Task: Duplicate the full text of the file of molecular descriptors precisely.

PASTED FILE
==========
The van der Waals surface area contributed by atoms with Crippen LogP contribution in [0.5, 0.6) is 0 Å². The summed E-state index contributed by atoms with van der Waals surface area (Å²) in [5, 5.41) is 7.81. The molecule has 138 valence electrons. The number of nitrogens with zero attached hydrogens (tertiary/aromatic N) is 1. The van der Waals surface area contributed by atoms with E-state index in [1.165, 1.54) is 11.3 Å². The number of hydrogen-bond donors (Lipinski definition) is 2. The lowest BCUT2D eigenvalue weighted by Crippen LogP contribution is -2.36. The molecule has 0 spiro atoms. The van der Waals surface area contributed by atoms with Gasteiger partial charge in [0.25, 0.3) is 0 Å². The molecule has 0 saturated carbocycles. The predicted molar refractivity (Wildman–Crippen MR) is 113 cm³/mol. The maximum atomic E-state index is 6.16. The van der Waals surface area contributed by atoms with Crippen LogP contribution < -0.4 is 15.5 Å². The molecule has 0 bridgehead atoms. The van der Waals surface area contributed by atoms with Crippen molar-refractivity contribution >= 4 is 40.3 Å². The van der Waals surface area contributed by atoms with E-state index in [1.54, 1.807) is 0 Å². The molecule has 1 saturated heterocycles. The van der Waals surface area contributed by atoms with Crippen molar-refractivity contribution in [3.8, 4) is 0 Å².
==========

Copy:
The van der Waals surface area contributed by atoms with Crippen LogP contribution in [0.5, 0.6) is 0 Å². The summed E-state index contributed by atoms with van der Waals surface area (Å²) in [5, 5.41) is 7.81. The molecule has 138 valence electrons. The number of nitrogens with zero attached hydrogens (tertiary/aromatic N) is 1. The van der Waals surface area contributed by atoms with E-state index in [1.165, 1.54) is 11.3 Å². The number of hydrogen-bond donors (Lipinski definition) is 2. The lowest BCUT2D eigenvalue weighted by Crippen LogP contribution is -2.36. The molecule has 0 spiro atoms. The van der Waals surface area contributed by atoms with Gasteiger partial charge in [0.25, 0.3) is 0 Å². The molecule has 0 saturated carbocycles. The predicted molar refractivity (Wildman–Crippen MR) is 113 cm³/mol. The maximum atomic E-state index is 6.16. The van der Waals surface area contributed by atoms with Crippen LogP contribution < -0.4 is 15.5 Å². The molecule has 0 bridgehead atoms. The van der Waals surface area contributed by atoms with Crippen molar-refractivity contribution >= 4 is 40.3 Å². The van der Waals surface area contributed by atoms with E-state index in [1.54, 1.807) is 0 Å². The molecule has 1 saturated heterocycles. The van der Waals surface area contributed by atoms with Crippen molar-refractivity contribution in [3.8, 4) is 0 Å².